Archbishop Lori’s Homily: Votive Mass of the Sacred Heart
Votive Mass of the Sacred Heart
Knights of Columbus State Deputies’ Meeting
St. Mary’s Church; New Haven, CT
June 10, 2017
Years ago, when I was a seminarian at Mt. St. Mary’s in Emmitsburg, Maryland, the world-famous Mother Teresa of Calcutta came for a visit. Naturally, we were exited, and anxious to talk with her. Because the seminary rector knew what we were like, he warned us, within an inch of our life, to be on our best behavior. To the best of my recollection, we complied!
Truth to tell, we were hoping she’d talk about her amazing exploits. “What was it like to win the Nobel Peace Prize?” “Tell us how you got started serving the poorest of the poor in India.” We wanted to know how her mission was going in Eastern Europe –behind the Iron Curtain, as it was then called. We wanted to know how she attracted so many vocations to the Missionaries of Charity.
Mother Teresa didn’t tell us any of that. Instead, she spoke about the vine and the branches. Her words were simple and profound at the same time. She wanted to impress upon us the utter necessity of prayer. She wanted us to become priests who are deeply connected to Christ’s love, as closely connected as a fruitful branch is to the vine. Only in this way, she told us, would our priestly ministry bear fruit.
While I too had hoped Mother Teresa would speak of her exciting adventures, I suddenly found myself, a second theologian, sitting in the back of chapel, reassured. Mother Teresa’s words prompted me to realize that my vocation did not rest on my own good will or my desire to serve but rather on a love – deeper, wider, and more beautiful than I ever imagined. She taught me that my vocation was not my own project. Rather, the Lord was calling me, “to be rooted and grounded in love” – in his love. Only in this way would my life and ministry bear the good fruit of the Holy Spirit!
How appropriate this same message is for all of us here this morning, especially for our new and continuing state deputies and for all of those involved in the leadership of the Knights of Columbus. After all, the first principle we are called to uphold and live is charity –and not just any charity but rather the love that flows from the Sacred Heart of Jesus. We can fully live the Gospel principle of charity only by being connected to Jesus, only by our being in a close, life-giving, prayerful relationship with Christ just as a healthy, fruit-bearing branch is connected to its vine. If you and I are to proclaim charity and live charity, we must be, in the words of St. Paul, “rooted and grounded in love”; we must hear and heed Jesus’ words, “Remain in my love!”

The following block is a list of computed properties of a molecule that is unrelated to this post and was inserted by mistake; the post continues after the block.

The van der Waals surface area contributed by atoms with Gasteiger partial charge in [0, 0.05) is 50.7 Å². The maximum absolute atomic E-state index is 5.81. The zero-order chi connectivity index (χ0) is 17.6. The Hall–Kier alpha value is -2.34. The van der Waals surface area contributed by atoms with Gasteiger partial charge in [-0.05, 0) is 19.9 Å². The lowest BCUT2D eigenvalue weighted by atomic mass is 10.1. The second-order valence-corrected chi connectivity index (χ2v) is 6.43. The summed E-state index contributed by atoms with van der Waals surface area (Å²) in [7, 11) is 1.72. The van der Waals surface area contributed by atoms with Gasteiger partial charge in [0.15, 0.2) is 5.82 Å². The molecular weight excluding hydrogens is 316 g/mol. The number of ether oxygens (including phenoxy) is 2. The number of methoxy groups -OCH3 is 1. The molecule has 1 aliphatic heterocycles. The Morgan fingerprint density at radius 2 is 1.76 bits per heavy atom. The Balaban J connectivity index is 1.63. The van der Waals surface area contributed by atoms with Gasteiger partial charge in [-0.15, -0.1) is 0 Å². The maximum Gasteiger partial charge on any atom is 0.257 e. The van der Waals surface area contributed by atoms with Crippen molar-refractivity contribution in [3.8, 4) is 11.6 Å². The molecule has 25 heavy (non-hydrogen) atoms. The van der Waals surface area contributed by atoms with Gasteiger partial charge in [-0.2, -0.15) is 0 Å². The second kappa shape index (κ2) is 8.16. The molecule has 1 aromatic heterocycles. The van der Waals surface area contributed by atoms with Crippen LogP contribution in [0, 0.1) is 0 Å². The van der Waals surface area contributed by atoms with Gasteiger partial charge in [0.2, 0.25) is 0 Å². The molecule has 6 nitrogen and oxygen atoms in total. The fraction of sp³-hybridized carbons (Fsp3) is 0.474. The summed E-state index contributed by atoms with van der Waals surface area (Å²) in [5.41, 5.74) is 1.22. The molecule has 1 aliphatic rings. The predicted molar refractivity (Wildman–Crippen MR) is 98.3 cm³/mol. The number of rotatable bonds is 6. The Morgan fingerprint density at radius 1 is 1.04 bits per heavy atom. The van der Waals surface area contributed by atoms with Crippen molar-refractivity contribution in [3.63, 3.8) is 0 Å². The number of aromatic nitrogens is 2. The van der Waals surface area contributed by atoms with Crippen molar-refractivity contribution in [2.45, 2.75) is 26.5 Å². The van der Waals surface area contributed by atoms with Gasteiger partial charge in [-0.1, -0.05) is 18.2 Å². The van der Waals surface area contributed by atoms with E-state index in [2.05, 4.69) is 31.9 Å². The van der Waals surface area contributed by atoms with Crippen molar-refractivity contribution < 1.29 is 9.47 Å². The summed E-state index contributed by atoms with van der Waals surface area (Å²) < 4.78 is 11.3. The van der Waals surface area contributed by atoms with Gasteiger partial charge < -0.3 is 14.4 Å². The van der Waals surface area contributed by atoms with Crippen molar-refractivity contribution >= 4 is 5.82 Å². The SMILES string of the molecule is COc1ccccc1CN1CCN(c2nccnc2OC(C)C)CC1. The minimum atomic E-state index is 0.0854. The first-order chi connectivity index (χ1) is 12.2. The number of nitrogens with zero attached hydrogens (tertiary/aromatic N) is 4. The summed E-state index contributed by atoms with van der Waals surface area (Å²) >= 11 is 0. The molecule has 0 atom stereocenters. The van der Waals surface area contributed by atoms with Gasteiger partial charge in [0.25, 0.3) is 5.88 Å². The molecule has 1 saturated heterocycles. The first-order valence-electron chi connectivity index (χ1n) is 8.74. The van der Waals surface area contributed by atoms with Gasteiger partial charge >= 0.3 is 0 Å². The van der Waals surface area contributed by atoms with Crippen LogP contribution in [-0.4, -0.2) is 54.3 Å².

At the end of today’s Gospel reading, Jesus tells us to ask for anything in his name, and it will be granted to us. What should we ask for? What request should well up in our hearts? Looking at today’s first reading, don’t we find it is a prayer that St. Paul is offering for the members of the Church at Ephesus. And what is he praying for? What does he want for his beloved Ephesians? It simply that they would be more completely connected to Jesus and his love. He is praying that they would welcome the love of Jesus more deeply, more completely into their lives –both as individuals and as a community of faith. And Paul is praying for them intensely – he says –“For this reason I kneel before the Father from whom every family in heaven and on earth takes its name” (3:14-15). I am sure that long ago Fr. McGivney knelt in this very church and uttered the same prayer for his parishioners and for his newfound Order. Following his example, I think that’s also my first job as your chaplain –to kneel before the Father and to pray for you, just as Paul prayed for the Ephesians.